As I mentioned in my column, I really became hooked on hydrology when I read Malin Falkenmark’s book in 2004. It features prominently in my book shelf. I have now taken it down and look through the pages – yes, the magic is still there!

    Take for example pages 10-11 about interception. If non-hydrologists think your science is boring it might be because they have the conception that it is all about “water floating down” as one (boring) Swedish hydrologists once summarized his science to a newspaper.

    But when Malin spends two pages just to explain in gripping detail how the water reaches the ground it indeed makes exciting reading!

  3. At cocktail parties, I sometimes introduce myself as “a weather forecaster, but for floods”. If I said I was a modeler, they might think I’m working in high fashion. Sadly, the only supermodel I’ve worked with is GR4J. Their follow up question is usually “what do you do when it’s not flooding?”

    That said, similar to Florian, I agree that there is mostly a technical audience for river forecasts. Most citizens don’t know that river forecasters exist but when they find out that they do, it seems obvious to them that someone would be doing that. For example, everyone drinks from bottles but few think about bottle cap designers (is there one designer, many? do they have other duties? are they paid well?). The question of your article though is should citizens know/care more about hydrologists/bottle cap designers? For the curious, yes, that information should be available, but like Florian said, the extent that it is pushed on people would depend on the relative priority of hydrology compared to other issues.

    One implication of all of this is that if the audience for river forecasts expands to include more citizens, then the information content/format/language of the forecasts would have to adjust. Compare for example, hydrology to space weather forecasting. The other day I wanted to find out if I should expect aurora on my vacation. On the space weather forecasting webpage I found information about K-indices, Pulsation plots, and TEC maps but in my mind nothing about aurora. Maybe all the pieces were there but not in a format I understood or found useful. The satellite operator probably completely understands the implications of a forecast for electron fluence more than 10^9, but not me- I just wanted to know if there was going to be lights in the sky. Perhaps it is the same when someone finds a forecast for flow at a streamgage but wants to know water depth at their house?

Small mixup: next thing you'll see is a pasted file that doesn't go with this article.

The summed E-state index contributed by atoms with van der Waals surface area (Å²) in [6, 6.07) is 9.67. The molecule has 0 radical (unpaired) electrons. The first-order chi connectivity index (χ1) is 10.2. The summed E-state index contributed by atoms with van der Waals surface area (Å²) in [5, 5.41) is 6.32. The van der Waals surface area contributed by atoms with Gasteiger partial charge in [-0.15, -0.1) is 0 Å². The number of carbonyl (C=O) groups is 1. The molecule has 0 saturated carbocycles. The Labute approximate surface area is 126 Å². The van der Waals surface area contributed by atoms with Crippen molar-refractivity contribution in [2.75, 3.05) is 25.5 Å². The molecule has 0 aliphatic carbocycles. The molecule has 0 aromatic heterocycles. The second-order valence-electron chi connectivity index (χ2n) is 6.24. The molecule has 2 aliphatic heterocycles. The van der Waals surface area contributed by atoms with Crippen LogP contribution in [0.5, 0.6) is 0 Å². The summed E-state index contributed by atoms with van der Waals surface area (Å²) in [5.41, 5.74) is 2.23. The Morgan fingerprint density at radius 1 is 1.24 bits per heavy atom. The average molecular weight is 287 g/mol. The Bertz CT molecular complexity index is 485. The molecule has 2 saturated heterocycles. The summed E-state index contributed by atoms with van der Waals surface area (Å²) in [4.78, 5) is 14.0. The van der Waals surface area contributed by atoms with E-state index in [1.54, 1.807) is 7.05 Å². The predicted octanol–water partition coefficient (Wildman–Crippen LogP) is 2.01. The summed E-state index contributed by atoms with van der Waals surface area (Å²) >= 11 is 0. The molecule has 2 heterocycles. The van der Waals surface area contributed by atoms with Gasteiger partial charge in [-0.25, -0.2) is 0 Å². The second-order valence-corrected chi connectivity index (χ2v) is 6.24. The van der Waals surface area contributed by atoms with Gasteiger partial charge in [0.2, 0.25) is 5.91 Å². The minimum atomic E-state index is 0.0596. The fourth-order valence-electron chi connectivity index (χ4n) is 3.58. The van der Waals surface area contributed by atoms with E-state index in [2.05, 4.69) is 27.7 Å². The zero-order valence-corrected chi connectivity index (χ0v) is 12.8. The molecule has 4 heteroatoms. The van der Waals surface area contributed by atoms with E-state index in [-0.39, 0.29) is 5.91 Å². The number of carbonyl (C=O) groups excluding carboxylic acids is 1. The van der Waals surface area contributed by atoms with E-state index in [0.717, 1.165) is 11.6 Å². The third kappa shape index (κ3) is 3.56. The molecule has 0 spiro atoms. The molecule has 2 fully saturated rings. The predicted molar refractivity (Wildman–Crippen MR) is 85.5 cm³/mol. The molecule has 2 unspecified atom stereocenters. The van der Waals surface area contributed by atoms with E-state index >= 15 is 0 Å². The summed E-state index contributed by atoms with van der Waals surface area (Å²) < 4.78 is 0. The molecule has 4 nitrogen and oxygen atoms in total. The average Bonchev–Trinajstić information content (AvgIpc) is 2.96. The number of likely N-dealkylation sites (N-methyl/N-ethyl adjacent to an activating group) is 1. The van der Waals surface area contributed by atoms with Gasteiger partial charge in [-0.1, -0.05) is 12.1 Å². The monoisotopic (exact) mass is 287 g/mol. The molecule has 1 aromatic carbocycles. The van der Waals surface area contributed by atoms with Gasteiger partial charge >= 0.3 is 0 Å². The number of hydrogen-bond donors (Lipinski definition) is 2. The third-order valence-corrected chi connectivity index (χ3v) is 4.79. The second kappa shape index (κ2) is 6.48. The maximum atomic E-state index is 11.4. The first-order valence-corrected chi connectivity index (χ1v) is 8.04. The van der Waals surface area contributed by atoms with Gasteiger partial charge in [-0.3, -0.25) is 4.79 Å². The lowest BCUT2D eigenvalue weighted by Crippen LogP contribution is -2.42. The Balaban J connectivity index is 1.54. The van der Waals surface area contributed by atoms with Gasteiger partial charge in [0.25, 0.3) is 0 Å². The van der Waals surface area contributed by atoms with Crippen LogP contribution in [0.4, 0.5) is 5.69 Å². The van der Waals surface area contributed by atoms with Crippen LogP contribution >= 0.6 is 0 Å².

4. I think there is only one solution: ask someone (Malin Falkenmark?) to write a best selling thriller about flood forecasting. Plot: a group of ardent flood forecasters are trying to force the authorities in a popular tourist region to call off a big money spinning festival because of signs of a threatening severe flooding. And then let Steven Spielberg make a Hollywood block buster called “Deluge”.